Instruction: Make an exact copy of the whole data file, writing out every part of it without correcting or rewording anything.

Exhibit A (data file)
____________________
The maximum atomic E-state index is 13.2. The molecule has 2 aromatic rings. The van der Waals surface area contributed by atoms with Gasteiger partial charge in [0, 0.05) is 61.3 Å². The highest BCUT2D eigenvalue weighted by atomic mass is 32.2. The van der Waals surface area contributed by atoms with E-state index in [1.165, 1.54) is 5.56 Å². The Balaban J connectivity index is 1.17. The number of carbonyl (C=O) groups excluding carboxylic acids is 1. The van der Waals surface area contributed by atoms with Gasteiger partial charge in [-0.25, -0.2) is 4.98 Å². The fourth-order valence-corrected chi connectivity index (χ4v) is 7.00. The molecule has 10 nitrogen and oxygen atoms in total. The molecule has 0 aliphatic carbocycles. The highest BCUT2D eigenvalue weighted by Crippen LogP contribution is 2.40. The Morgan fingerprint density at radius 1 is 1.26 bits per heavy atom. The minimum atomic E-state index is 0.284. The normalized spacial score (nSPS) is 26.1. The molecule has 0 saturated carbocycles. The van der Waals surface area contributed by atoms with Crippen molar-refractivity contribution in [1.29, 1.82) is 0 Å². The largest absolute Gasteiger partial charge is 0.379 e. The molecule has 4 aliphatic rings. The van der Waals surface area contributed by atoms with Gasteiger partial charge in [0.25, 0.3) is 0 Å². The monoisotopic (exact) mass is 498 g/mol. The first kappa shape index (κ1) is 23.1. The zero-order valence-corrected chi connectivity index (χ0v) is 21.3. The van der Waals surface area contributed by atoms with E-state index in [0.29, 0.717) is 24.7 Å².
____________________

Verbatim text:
The maximum atomic E-state index is 13.2. The molecule has 2 aromatic rings. The van der Waals surface area contributed by atoms with Gasteiger partial charge in [0, 0.05) is 61.3 Å². The highest BCUT2D eigenvalue weighted by atomic mass is 32.2. The van der Waals surface area contributed by atoms with E-state index in [1.165, 1.54) is 5.56 Å². The Balaban J connectivity index is 1.17. The number of carbonyl (C=O) groups excluding carboxylic acids is 1. The van der Waals surface area contributed by atoms with Gasteiger partial charge in [-0.25, -0.2) is 4.98 Å². The fourth-order valence-corrected chi connectivity index (χ4v) is 7.00. The molecule has 10 nitrogen and oxygen atoms in total. The molecule has 0 aliphatic carbocycles. The highest BCUT2D eigenvalue weighted by Crippen LogP contribution is 2.40. The Morgan fingerprint density at radius 1 is 1.26 bits per heavy atom. The minimum atomic E-state index is 0.284. The normalized spacial score (nSPS) is 26.1. The molecule has 0 saturated carbocycles. The van der Waals surface area contributed by atoms with Crippen molar-refractivity contribution in [1.29, 1.82) is 0 Å². The largest absolute Gasteiger partial charge is 0.379 e. The molecule has 4 aliphatic rings. The van der Waals surface area contributed by atoms with Gasteiger partial charge in [0.25, 0.3) is 0 Å². The monoisotopic (exact) mass is 498 g/mol. The first kappa shape index (κ1) is 23.1. The zero-order valence-corrected chi connectivity index (χ0v) is 21.3. The van der Waals surface area contributed by atoms with E-state index in [0.29, 0.717) is 24.7 Å².